Going to OSI Layer 3 we find there the Internet Protocol (IP), the basis of the IoT, and many more possibilities to attackers that can be located inside and outside our network: IP spoofing, DoS/DDoS (ICMP flooding), and other techniques. The main equipments used to gather IP security are Firewalls and their primary function is to isolate IP network segments between them, so we can isolate servers allowing only privileged IP nodes to access them. We can also implement Layer 3 security with Layer 3 switches and IP routers, but we reccomend the use of Firewall equipment to provide better security to any kind of Intranet. The better option is to extend Firewall security with the support of Layer 3 switches and IP routers.

If we go up to the OSI Layer 4 we find there with TPC/UDP stack of protocols. Without them it will be impossible to implement any Internet Service, nor any Intranet Service. Attackers can use SYN flooding in DoS/DDoS attacks and many other techniques related to the different protocols and software using TPC/UPD stack. Firewalls are the key equipment to protect the network again, they must be the central node of perimetral security and we can extend security through the entire Intranet by using Layer 4 switches and IP routers.

Said all the above, we recommend an Intranet of Things Security Network Deployment as follows:

 

OSI Layer Elements deployed Reccomended Best Practices
Physical (L1)

Wires (copper/FO)

 secure the facilities to avoid unauthorized acces to wires and connections
Wireless nodes 

 avoid their use in outdoor if possible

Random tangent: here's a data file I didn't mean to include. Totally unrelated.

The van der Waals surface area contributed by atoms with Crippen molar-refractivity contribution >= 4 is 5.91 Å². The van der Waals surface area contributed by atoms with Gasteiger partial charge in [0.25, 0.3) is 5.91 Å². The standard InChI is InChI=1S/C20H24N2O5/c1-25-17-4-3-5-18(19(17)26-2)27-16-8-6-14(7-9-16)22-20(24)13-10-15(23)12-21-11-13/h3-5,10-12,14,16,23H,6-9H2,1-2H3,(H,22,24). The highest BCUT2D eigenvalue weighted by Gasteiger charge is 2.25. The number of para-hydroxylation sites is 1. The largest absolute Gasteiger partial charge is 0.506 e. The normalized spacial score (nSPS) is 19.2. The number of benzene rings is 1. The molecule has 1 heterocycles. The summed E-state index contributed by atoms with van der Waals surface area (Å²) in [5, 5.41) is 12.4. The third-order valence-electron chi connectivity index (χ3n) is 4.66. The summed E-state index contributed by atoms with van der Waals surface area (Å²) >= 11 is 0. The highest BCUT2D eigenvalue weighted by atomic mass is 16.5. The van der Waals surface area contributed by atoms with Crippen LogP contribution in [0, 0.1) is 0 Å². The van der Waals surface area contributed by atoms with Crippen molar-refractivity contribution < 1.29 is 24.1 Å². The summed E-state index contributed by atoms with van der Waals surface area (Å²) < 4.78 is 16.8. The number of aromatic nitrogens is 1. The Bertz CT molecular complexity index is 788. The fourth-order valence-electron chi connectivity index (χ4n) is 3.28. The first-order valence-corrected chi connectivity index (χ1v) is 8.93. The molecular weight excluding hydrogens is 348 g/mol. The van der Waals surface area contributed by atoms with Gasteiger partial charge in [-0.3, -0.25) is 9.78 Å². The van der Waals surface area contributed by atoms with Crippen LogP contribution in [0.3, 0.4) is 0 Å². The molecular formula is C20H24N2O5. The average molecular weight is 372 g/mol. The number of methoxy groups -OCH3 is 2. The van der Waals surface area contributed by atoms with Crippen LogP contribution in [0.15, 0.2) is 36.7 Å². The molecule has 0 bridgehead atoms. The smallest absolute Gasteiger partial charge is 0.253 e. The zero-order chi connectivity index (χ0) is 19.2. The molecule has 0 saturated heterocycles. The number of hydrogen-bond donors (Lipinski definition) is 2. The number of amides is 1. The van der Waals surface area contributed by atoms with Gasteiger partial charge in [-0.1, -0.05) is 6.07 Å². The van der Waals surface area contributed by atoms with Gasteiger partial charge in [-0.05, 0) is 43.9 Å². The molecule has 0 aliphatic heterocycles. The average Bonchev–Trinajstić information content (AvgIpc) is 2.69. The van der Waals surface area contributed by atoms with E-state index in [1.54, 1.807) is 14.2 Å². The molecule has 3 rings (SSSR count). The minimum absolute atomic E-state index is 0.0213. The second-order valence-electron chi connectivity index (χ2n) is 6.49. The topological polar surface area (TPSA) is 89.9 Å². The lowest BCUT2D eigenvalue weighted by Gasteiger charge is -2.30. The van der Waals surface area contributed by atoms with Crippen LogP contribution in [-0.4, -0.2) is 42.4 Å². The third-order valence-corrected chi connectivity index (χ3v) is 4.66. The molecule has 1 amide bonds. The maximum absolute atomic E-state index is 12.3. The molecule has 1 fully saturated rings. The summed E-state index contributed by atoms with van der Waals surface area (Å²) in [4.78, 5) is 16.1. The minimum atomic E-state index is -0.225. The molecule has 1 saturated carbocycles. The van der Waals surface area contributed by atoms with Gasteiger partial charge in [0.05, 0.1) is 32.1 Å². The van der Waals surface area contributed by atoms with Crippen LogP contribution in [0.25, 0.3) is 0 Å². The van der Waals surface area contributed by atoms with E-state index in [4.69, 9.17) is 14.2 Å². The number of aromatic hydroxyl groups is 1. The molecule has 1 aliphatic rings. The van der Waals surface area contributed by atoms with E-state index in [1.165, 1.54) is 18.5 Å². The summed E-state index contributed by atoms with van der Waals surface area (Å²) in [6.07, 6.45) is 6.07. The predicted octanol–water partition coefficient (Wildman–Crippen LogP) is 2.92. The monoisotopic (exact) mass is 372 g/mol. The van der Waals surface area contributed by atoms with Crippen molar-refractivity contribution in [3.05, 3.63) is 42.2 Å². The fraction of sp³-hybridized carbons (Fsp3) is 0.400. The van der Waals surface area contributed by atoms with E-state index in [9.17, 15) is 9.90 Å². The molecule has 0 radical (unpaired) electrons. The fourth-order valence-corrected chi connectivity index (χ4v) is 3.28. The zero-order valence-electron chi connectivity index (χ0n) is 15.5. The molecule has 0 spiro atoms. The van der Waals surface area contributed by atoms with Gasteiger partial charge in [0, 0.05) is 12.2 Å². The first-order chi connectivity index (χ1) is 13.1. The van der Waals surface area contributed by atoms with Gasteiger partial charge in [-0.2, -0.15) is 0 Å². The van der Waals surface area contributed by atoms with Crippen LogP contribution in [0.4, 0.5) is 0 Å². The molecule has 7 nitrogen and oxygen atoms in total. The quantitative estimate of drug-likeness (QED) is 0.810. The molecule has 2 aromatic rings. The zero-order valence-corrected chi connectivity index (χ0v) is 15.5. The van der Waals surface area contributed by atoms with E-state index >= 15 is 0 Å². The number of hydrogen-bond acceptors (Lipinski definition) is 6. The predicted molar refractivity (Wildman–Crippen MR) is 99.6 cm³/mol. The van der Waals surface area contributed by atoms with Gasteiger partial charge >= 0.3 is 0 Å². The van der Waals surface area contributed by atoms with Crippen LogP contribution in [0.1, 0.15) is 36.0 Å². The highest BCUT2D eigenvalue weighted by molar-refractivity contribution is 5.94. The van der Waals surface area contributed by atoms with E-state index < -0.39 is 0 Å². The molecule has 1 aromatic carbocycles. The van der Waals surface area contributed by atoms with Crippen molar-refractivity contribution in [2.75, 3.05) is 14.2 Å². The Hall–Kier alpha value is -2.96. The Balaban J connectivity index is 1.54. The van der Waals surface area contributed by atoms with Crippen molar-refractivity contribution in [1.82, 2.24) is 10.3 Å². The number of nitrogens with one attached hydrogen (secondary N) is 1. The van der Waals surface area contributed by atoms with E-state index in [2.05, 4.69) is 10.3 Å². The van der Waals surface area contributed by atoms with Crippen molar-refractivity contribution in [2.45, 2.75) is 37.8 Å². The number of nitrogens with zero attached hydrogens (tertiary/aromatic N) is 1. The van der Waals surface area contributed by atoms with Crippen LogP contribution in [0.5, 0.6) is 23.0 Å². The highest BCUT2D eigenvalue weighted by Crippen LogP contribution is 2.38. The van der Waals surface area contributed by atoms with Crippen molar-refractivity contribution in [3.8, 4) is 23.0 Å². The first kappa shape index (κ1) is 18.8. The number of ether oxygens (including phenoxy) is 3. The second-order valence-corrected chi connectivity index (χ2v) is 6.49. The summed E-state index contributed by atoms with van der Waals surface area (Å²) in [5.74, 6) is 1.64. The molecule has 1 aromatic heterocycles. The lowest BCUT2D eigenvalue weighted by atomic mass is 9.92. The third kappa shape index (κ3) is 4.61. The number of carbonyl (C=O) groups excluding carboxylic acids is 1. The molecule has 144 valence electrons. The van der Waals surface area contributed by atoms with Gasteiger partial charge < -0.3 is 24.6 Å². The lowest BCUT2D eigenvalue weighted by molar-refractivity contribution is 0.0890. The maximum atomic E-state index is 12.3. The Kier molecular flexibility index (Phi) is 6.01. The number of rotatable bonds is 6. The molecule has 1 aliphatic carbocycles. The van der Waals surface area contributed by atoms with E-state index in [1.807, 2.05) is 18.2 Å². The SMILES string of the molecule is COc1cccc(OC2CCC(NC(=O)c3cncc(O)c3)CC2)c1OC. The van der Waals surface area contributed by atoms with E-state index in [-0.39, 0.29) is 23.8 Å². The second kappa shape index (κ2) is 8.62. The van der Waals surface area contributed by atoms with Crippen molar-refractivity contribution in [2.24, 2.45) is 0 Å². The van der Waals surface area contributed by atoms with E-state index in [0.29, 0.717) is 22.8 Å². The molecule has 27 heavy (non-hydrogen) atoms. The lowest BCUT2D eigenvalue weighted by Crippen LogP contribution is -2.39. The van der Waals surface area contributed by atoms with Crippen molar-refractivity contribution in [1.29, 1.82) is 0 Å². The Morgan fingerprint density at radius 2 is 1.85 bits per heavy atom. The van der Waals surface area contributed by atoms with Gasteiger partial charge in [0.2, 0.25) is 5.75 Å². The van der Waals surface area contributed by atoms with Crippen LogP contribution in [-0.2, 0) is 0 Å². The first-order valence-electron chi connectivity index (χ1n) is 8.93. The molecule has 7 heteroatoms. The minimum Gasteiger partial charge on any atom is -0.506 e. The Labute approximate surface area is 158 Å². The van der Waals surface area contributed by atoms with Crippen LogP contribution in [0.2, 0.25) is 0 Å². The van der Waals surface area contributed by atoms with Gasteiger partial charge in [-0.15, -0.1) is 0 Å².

secure them to avoid unauthorized physical access

 use directive antennas pointing them to the inside of your buildings

Data Link (L2) L2 switches

 locate them in locked closets

 filter remote management access

 use IEEE 802.1X to validate devices connected

 use STP and protections againts DoS attacks

 use VLANs to isolate broadcast segments

 use countermeasures to avoid most common attacks

Wi-Fi nodes

 filter remote management access

 use WPA2 Enterprise and IEEE 802.1X to validate clients

 use end-to-end encryption as much as possible

 use countermeasures to avoid most common attacks

LPWAN nodes

 filter remote management access

 use end-to-end encryption

Network (L3) L3 switches

 L2 measures for switches

 use VLANs to isolate IP segments

 use countermeasures to avoid most common IP attacks

 use IP access-lists whenever you can

IP routers

 locate them in locked closets

 use countermeasures to avoid most common IP attacks

 use IP access-lists whenever you can

Firewalls

 locate them in locked closets

 filter remote management access

 extend VLANs whenever is possible

 use IEEE 802.1X to validate devices connected

 use certificates to validate VPN users connected

 use countermeasures to avoid most common IP attacks

 Transport (L4) L4 switches

 L2 & L3 measures for switches

 use countermeasures to avoid most common TCP/UDP attacks

 use TCP/UDP access-lists whenever you can

IP routers

 L2 & L3 measures for IP routers

 use countermeasures to avoid most common TCP/UDP attacks

 use TCP/UDP access-lists whenever you can

Firewalls

 L2 & L3 measures for firewalls

 use countermeasures to avoid most common TCP/UDP attacks

 use TCP/UDP access-lists whenever you can

 

In our next article we will speak about security for OSI Upper Layers in an Intranet of Things.